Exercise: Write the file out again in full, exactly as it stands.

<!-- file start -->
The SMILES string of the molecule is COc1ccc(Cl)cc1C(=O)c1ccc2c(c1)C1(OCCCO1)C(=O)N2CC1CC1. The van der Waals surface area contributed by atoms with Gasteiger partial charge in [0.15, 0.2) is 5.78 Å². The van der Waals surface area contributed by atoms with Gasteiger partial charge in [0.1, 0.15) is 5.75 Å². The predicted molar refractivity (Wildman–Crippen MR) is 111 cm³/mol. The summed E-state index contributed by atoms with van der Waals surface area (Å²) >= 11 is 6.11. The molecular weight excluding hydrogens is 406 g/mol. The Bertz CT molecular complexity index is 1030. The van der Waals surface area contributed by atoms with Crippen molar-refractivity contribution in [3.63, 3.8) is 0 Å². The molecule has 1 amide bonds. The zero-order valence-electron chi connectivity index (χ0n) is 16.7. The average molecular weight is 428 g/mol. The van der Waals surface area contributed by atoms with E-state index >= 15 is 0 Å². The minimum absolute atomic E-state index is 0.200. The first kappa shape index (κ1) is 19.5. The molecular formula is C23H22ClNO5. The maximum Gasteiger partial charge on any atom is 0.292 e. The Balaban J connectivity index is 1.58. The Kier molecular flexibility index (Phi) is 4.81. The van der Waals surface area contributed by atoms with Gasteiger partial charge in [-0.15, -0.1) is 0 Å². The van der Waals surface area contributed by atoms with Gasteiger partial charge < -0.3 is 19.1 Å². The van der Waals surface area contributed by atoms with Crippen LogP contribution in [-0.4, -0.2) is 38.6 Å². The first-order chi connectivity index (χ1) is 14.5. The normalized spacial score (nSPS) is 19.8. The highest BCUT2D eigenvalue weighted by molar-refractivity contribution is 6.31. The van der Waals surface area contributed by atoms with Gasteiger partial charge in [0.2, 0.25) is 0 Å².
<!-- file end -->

The SMILES string of the molecule is COc1ccc(Cl)cc1C(=O)c1ccc2c(c1)C1(OCCCO1)C(=O)N2CC1CC1. The van der Waals surface area contributed by atoms with Gasteiger partial charge in [0.15, 0.2) is 5.78 Å². The van der Waals surface area contributed by atoms with Gasteiger partial charge in [0.1, 0.15) is 5.75 Å². The predicted molar refractivity (Wildman–Crippen MR) is 111 cm³/mol. The summed E-state index contributed by atoms with van der Waals surface area (Å²) >= 11 is 6.11. The molecular weight excluding hydrogens is 406 g/mol. The Bertz CT molecular complexity index is 1030. The van der Waals surface area contributed by atoms with Crippen molar-refractivity contribution in [3.63, 3.8) is 0 Å². The molecule has 1 amide bonds. The zero-order valence-electron chi connectivity index (χ0n) is 16.7. The average molecular weight is 428 g/mol. The van der Waals surface area contributed by atoms with E-state index >= 15 is 0 Å². The minimum absolute atomic E-state index is 0.200. The first kappa shape index (κ1) is 19.5. The molecular formula is C23H22ClNO5. The maximum Gasteiger partial charge on any atom is 0.292 e. The Balaban J connectivity index is 1.58. The Kier molecular flexibility index (Phi) is 4.81. The van der Waals surface area contributed by atoms with Gasteiger partial charge in [-0.15, -0.1) is 0 Å². The van der Waals surface area contributed by atoms with Gasteiger partial charge < -0.3 is 19.1 Å². The van der Waals surface area contributed by atoms with Crippen LogP contribution in [-0.4, -0.2) is 38.6 Å². The first-order chi connectivity index (χ1) is 14.5. The normalized spacial score (nSPS) is 19.8. The highest BCUT2D eigenvalue weighted by molar-refractivity contribution is 6.31. The van der Waals surface area contributed by atoms with Gasteiger partial charge in [0.2, 0.25) is 0 Å².